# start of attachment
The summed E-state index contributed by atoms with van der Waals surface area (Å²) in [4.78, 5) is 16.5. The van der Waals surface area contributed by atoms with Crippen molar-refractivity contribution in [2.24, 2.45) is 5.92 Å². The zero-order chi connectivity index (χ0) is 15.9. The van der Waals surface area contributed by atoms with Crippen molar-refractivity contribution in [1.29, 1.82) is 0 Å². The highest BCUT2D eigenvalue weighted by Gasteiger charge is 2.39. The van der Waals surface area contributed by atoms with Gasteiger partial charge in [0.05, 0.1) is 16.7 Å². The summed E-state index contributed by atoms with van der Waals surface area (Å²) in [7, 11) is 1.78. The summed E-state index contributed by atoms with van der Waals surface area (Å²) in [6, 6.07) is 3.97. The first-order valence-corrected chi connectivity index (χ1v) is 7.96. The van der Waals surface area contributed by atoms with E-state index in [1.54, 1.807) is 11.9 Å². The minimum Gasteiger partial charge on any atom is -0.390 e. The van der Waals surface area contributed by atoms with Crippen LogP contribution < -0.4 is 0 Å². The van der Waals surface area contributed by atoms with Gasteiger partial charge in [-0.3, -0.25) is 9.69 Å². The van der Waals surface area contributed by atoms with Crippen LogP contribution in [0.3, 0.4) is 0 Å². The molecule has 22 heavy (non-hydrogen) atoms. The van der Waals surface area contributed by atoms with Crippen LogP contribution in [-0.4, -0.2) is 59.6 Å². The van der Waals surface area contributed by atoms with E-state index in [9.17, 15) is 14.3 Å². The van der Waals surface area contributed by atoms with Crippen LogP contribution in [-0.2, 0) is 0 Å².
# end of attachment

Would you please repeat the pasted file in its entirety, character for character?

The summed E-state index contributed by atoms with van der Waals surface area (Å²) in [4.78, 5) is 16.5. The van der Waals surface area contributed by atoms with Crippen molar-refractivity contribution in [2.24, 2.45) is 5.92 Å². The zero-order chi connectivity index (χ0) is 15.9. The van der Waals surface area contributed by atoms with Crippen molar-refractivity contribution in [1.29, 1.82) is 0 Å². The highest BCUT2D eigenvalue weighted by Gasteiger charge is 2.39. The van der Waals surface area contributed by atoms with Gasteiger partial charge in [0.05, 0.1) is 16.7 Å². The summed E-state index contributed by atoms with van der Waals surface area (Å²) in [7, 11) is 1.78. The summed E-state index contributed by atoms with van der Waals surface area (Å²) in [6, 6.07) is 3.97. The first-order valence-corrected chi connectivity index (χ1v) is 7.96. The van der Waals surface area contributed by atoms with E-state index in [1.54, 1.807) is 11.9 Å². The minimum Gasteiger partial charge on any atom is -0.390 e. The van der Waals surface area contributed by atoms with Crippen LogP contribution < -0.4 is 0 Å². The van der Waals surface area contributed by atoms with Gasteiger partial charge in [-0.3, -0.25) is 9.69 Å². The van der Waals surface area contributed by atoms with Crippen LogP contribution in [0.3, 0.4) is 0 Å². The molecule has 22 heavy (non-hydrogen) atoms. The van der Waals surface area contributed by atoms with Crippen LogP contribution in [-0.4, -0.2) is 59.6 Å². The van der Waals surface area contributed by atoms with E-state index in [9.17, 15) is 14.3 Å². The van der Waals surface area contributed by atoms with Crippen LogP contribution in [-0.2, 0) is 0 Å².